Nadia Elia

Dr. Nadia Elia


+41 22 37 90 458

Nadia Elia is both a public health physician and a clinical epidemiologist. She graduated from the Medical Faculty of Geneva, Switzerland, in 1998, and obtained a Doctoral degree (MD) in 2000. She also holds a Master of Science in Epidemiology from the London School of Hygiene and Tropical Medicine (2008) and a FMH Swiss title of public health specialist (2012).

She actually shares her working time between two institutions. In the Departement of Anesthesiology of the University Hospitals of Geneva, where she has been working for more than 10 years, she practices as a clinical epidemiologist and provides support and supervision of clinician-researchers in different domains of peri-operative research and more specifically on evidence-based peri-operative care. Besides, she has been activelly involved, since 2011, as Methods Editor at the European Journal of Anaesthesiology, offical journal of the European Society of Anaesthesiolgy where she gives Masterclasses in Statistics and Scientific writing. She teaches epidemiology to pregraduate medical students, and literature review to different postgraduate Certificates of Advanced Studies of the University Hospitals of Geneva. In the Institute of Globale Health of the Medical faculty of the University of Geneva, she is in charge of the coordination of the CAS in Health promotion and community health (16 ECTS credits, about 25 particpants/year) where she also teaches epidemiology and statistics, and is involved in the teaching of statistics of the Master of Advanced Studies in public health from the University of Geneva. Besides the teaching work, she is in charge of the scientific integrity cell of the Institute.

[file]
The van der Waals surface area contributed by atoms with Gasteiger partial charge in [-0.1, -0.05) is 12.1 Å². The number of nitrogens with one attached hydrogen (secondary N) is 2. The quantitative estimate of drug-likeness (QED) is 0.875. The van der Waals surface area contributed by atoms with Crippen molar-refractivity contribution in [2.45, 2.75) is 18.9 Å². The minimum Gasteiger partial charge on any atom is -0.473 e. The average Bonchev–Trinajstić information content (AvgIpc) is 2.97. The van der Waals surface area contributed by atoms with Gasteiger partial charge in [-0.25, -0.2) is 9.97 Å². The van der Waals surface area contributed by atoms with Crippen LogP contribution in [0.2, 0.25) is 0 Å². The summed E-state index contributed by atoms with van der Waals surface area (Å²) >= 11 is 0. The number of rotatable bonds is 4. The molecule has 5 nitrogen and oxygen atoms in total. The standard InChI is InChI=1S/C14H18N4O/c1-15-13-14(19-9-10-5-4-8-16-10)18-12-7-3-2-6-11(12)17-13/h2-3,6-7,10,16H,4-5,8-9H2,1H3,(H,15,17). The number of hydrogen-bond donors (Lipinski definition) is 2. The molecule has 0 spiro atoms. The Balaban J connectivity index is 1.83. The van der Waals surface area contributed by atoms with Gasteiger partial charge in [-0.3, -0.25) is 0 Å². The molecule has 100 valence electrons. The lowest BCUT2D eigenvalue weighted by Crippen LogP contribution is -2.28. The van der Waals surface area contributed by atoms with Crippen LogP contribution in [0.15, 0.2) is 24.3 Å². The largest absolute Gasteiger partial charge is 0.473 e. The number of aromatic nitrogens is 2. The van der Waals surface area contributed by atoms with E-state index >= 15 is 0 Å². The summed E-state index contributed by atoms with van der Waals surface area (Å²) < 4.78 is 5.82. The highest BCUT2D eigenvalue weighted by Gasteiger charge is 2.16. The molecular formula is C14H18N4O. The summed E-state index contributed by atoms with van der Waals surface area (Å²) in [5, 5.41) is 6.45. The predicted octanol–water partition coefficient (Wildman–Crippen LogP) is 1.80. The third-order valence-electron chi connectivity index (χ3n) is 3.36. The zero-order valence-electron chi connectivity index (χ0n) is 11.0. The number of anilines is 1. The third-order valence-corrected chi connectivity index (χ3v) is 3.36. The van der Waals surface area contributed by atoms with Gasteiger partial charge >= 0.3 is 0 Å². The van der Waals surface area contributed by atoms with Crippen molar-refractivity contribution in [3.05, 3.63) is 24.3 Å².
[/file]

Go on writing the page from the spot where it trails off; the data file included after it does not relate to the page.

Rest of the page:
For the last 10 years, her personnal research area has foccused on the use of systematic reviews and meta-analyses in the field of peri-operative care and anesthesia, which has led her to investigate the impact of scientific misconduct on the conclusions of systematic reviews, and more generally, on the place of systematic reviews in the context of scientific misconduct.